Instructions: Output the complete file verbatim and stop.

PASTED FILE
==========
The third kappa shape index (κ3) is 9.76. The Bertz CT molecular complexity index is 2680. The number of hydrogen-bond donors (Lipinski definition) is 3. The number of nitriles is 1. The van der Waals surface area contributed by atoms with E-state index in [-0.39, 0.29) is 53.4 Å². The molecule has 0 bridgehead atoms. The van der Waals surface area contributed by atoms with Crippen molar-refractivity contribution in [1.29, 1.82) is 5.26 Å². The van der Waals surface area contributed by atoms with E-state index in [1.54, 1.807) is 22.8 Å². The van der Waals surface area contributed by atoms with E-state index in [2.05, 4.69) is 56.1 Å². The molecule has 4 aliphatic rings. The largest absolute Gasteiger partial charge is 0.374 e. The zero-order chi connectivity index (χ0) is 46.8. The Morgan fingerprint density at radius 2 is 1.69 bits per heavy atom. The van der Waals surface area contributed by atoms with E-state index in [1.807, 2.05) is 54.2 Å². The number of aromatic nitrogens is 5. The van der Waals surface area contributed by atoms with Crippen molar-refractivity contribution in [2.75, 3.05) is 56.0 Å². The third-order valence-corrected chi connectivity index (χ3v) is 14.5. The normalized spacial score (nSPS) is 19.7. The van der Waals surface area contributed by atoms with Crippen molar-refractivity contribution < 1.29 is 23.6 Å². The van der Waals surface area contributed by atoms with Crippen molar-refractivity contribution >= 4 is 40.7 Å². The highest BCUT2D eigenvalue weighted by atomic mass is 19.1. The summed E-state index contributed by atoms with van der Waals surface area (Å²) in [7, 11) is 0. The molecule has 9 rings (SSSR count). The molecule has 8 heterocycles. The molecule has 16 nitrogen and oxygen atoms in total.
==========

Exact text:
The third kappa shape index (κ3) is 9.76. The Bertz CT molecular complexity index is 2680. The number of hydrogen-bond donors (Lipinski definition) is 3. The number of nitriles is 1. The van der Waals surface area contributed by atoms with E-state index in [-0.39, 0.29) is 53.4 Å². The molecule has 0 bridgehead atoms. The van der Waals surface area contributed by atoms with Crippen molar-refractivity contribution in [1.29, 1.82) is 5.26 Å². The van der Waals surface area contributed by atoms with E-state index in [1.54, 1.807) is 22.8 Å². The van der Waals surface area contributed by atoms with E-state index in [2.05, 4.69) is 56.1 Å². The molecule has 4 aliphatic rings. The largest absolute Gasteiger partial charge is 0.374 e. The zero-order chi connectivity index (χ0) is 46.8. The Morgan fingerprint density at radius 2 is 1.69 bits per heavy atom. The van der Waals surface area contributed by atoms with E-state index in [1.807, 2.05) is 54.2 Å². The number of aromatic nitrogens is 5. The van der Waals surface area contributed by atoms with Crippen molar-refractivity contribution in [2.75, 3.05) is 56.0 Å². The third-order valence-corrected chi connectivity index (χ3v) is 14.5. The normalized spacial score (nSPS) is 19.7. The van der Waals surface area contributed by atoms with Crippen molar-refractivity contribution < 1.29 is 23.6 Å². The van der Waals surface area contributed by atoms with Crippen molar-refractivity contribution >= 4 is 40.7 Å². The highest BCUT2D eigenvalue weighted by atomic mass is 19.1. The summed E-state index contributed by atoms with van der Waals surface area (Å²) in [7, 11) is 0. The molecule has 9 rings (SSSR count). The molecule has 8 heterocycles. The molecule has 16 nitrogen and oxygen atoms in total.